Road Trip - KansasbyRomantic1©
This is a stand-alone story – the twenty-third episode in my Road Trip Series. Jim's past experiences are referred to in this story, but not in detail that reading those stories would provide. An ordered list of the story titles in the series to date is at the end of this episode Read, enjoy, vote, and communicate.
Tornado, Aftermath, and Sex
Before I left Grand Island, Nebraska, I checked the weather between there and Salina, Kansas. A strong weather front looked as though it would pass late in the afternoon, so if I hurried I might beat it. I called and made reservations to stay at the Best Western motel in Salina, and after asking got permission to park my motorcycle in an enclosed hallway at the motel so it's stay dry. The forecast worried me since it included severe winds, hail, and the possibility of tornadoes over a widespread area.
To speed up my trip south from Grand Island, Nebraska, I took Interstate 80 east about thirty miles before getting on U.S. 81 South – a route that would take me right into the center of Salina on a fast road. I expected the journey would take three or four hours, putting me in Salina around five o'clock that afternoon.
A signpost marked the arbitrary delineation between the two states. I stopped and took a photograph of the sign marking the state line. I also took the envelopes of Karen's ashes for Nebraska and Kansas, and only a few steps apart, I let the ashes fly in the light breeze. I noted how my grieving Karen's loss wasn't as heart wrenching as it had been months earlier when I'd left on my trip. Dr. Marty Sanders, the pretty psychiatrist in Nebraska, had been right, I was healing. My loins stirred at the memory of both our talk and our passionate time together.
I had thought the land coming from South Dakota to Grand Island was flat; the land along this route was even flatter. Further, the landscape was almost devoid of trees; one could see from horizon to horizon in any direction, and count the trees one might see on one or two hands. In most places, the land didn't even undulate. I thought of how this had once been the floor of some prehistoric ocean.
The start of my trip after a quick lunch in Grand Island was sunny with temperatures around eighty. A few puffy cumulus clouds dotted the sky, but as I traveled south, the cumulus clouds joined into larger cloud masses until they eventually blocked most of the sunlight from the area. The closer I got to Salina, the darker the core of the clouds also got. In Nebraska, the clouds had looked light, fluffy, and nonthreatening, but nearer Salina, the clouds looked dense, heavy with moisture, dark, and dangerous. The base of the cloud deck above me started to develop the dark puffy pattern I knew as mammatus clouds, a harbinger of tornadoes.
The more I persisted in my travels south; the lighter the traffic got, until I found myself the only vehicle on the road for long stretches. The lack of other cars or trucks on the road worried me; I wondered if they knew something I didn't. I stopped for gas near the town of Minneapolis, Kansas, but no one there could add anything new to the weather forecast. They attributed the lack of traffic to it being a stormy Sunday. As I left, I wondered if the 'real' Minneapolis knew this mimic farm town of barely two thousand people, according to a sign I passed, even existed. Occasionally, I'd pass a riverbed; most were dry, yet wide enough to carry a significant amount of water.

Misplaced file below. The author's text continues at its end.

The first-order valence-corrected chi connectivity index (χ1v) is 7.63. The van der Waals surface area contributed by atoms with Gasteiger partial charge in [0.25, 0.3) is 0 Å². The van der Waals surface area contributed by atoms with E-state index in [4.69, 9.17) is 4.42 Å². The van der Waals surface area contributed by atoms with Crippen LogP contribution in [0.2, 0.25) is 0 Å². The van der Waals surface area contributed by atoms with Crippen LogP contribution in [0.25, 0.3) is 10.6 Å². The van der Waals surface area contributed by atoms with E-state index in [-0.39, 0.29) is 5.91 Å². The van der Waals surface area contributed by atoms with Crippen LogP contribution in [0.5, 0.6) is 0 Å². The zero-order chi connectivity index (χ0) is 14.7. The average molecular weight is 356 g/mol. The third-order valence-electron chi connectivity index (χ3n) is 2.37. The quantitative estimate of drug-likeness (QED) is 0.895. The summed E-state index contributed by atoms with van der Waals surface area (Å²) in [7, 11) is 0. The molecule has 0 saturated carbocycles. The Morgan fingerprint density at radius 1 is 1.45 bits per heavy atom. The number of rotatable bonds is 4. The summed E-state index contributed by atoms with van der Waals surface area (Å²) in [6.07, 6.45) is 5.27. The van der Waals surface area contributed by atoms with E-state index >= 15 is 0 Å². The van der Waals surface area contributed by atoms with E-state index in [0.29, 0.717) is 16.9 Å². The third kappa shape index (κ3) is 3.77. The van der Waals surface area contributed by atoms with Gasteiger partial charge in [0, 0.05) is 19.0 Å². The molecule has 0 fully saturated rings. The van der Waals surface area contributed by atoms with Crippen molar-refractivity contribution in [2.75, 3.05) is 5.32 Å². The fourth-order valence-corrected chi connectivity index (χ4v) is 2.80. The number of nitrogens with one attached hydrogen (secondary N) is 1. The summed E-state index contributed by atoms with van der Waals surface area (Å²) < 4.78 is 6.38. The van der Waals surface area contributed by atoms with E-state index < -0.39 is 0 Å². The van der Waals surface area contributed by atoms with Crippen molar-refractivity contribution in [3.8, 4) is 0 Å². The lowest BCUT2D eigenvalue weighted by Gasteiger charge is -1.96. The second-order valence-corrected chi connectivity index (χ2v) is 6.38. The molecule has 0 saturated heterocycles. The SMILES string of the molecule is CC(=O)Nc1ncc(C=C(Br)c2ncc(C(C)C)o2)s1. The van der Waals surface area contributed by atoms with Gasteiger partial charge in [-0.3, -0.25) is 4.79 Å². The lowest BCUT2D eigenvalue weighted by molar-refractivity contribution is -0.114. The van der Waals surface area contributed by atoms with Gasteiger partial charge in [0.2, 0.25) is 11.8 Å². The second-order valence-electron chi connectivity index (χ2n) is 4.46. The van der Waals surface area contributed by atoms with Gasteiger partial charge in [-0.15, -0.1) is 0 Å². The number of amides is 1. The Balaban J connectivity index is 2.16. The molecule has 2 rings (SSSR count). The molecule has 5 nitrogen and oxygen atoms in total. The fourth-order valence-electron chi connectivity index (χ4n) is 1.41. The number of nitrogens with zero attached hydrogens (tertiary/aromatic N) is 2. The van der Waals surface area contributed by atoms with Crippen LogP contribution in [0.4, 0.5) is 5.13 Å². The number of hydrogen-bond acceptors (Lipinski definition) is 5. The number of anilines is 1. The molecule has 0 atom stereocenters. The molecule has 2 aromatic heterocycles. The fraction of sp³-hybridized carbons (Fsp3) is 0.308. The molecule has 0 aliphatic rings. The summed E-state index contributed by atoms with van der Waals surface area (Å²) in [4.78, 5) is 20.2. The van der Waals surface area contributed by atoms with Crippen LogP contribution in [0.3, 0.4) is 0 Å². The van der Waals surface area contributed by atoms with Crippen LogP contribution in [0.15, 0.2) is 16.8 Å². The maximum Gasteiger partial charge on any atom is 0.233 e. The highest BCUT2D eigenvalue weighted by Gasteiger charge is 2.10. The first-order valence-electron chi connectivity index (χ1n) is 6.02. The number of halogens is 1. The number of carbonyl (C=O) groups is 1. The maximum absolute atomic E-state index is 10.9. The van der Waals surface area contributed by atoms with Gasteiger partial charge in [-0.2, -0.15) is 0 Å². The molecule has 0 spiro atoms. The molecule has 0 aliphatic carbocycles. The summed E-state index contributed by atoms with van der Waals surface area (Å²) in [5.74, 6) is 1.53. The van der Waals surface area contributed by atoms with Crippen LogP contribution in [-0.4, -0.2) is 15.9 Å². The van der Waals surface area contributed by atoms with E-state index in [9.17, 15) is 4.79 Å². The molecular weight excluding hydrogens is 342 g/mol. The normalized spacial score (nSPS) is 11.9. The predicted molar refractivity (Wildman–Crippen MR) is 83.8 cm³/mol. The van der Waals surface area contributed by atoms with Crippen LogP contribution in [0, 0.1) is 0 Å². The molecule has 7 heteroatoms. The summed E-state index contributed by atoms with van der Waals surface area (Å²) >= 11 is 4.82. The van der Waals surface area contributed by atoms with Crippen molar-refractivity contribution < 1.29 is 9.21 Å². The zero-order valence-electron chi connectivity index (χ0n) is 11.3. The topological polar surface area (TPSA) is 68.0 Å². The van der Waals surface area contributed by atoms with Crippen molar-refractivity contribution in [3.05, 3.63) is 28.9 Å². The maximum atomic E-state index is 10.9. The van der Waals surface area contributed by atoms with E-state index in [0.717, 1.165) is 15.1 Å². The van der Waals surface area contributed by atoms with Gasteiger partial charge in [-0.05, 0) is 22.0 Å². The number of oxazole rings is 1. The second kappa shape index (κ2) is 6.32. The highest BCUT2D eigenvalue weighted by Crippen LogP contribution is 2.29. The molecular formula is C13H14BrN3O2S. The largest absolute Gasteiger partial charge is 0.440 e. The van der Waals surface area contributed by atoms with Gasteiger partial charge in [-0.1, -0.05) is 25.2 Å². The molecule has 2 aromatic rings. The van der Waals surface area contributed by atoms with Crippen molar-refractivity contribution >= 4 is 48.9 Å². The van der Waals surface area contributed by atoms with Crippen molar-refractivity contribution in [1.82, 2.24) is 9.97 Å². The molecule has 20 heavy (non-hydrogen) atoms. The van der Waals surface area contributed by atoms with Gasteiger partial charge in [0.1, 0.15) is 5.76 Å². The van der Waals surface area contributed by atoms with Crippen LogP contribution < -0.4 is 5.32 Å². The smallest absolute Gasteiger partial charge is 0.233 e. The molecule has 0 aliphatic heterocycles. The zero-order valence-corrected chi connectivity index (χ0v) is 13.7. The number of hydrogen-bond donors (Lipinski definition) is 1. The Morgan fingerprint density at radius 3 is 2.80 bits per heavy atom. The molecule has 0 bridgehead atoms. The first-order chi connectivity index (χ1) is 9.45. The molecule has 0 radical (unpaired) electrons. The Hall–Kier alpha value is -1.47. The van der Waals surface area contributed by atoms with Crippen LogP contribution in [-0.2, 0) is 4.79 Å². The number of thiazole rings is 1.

Off to the west, I could see the start of a thunderstorm, the rain slanting to the ground beneath the dark cloud. Around me, virga seemed to fall from the overhead clouds – rain from the clouds that evaporated before reaching the ground. One thing I remembered from the meteorology course I received in my Special Ops training was that virga often seeded the storm cells around it, amplifying the cloud volume into huge cumulus monsters that held millions of cubic feet of supersaturated air. The results could often be disastrous.
I accelerated along the highway, anxious to get to the motel before the heavy rain began.
I didn't make it.
About two miles north of Interstate 70 the first raindrops found me – large droplets of water hit the bike, my helmet facemask, and my leather jacket with large loud splats. Through my jeans, I could feel the sting as I ran into them. There were few of them, but they were significant enough as I rode into them that I had to slow down.
I looked for cover, and saw an exit for a rural road – State Road 143. U.S. 80 went over the road on a couple of substantial bridges – one northbound and one southbound, so I figured I could hide beneath the highway under one of the bridges and stay dry until the storm passed.
I exited the highway, turned left at the bottom the ramp, and had just gotten underneath the highway when the gust front of the nearby thunderstorm rolled past me. Strong winds sliced through the area, gusting to over fifty miles per hour – maybe even higher.